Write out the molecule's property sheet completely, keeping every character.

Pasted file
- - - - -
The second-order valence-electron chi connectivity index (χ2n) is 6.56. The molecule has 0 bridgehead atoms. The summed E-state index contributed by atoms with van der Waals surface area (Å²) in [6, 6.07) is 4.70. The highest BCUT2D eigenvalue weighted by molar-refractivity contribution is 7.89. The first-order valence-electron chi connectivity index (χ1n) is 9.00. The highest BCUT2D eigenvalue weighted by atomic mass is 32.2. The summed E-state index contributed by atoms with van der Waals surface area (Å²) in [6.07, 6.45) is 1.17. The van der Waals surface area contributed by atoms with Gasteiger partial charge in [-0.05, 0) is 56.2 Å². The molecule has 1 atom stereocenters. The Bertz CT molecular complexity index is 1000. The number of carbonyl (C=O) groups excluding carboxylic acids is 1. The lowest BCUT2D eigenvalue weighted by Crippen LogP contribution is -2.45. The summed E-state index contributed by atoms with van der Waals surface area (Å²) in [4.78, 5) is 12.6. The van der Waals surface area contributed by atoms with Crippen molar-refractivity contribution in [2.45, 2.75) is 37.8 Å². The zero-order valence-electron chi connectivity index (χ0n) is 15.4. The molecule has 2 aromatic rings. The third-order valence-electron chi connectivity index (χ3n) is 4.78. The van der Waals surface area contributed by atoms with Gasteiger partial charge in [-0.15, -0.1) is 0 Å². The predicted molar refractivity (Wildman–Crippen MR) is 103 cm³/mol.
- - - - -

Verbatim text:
The second-order valence-electron chi connectivity index (χ2n) is 6.56. The molecule has 0 bridgehead atoms. The summed E-state index contributed by atoms with van der Waals surface area (Å²) in [6, 6.07) is 4.70. The highest BCUT2D eigenvalue weighted by molar-refractivity contribution is 7.89. The first-order valence-electron chi connectivity index (χ1n) is 9.00. The highest BCUT2D eigenvalue weighted by atomic mass is 32.2. The summed E-state index contributed by atoms with van der Waals surface area (Å²) in [6.07, 6.45) is 1.17. The van der Waals surface area contributed by atoms with Gasteiger partial charge in [-0.05, 0) is 56.2 Å². The molecule has 1 atom stereocenters. The Bertz CT molecular complexity index is 1000. The number of carbonyl (C=O) groups excluding carboxylic acids is 1. The lowest BCUT2D eigenvalue weighted by Crippen LogP contribution is -2.45. The summed E-state index contributed by atoms with van der Waals surface area (Å²) in [4.78, 5) is 12.6. The van der Waals surface area contributed by atoms with Crippen molar-refractivity contribution in [2.45, 2.75) is 37.8 Å². The zero-order valence-electron chi connectivity index (χ0n) is 15.4. The molecule has 2 aromatic rings. The third-order valence-electron chi connectivity index (χ3n) is 4.78. The van der Waals surface area contributed by atoms with Gasteiger partial charge in [-0.15, -0.1) is 0 Å². The predicted molar refractivity (Wildman–Crippen MR) is 103 cm³/mol.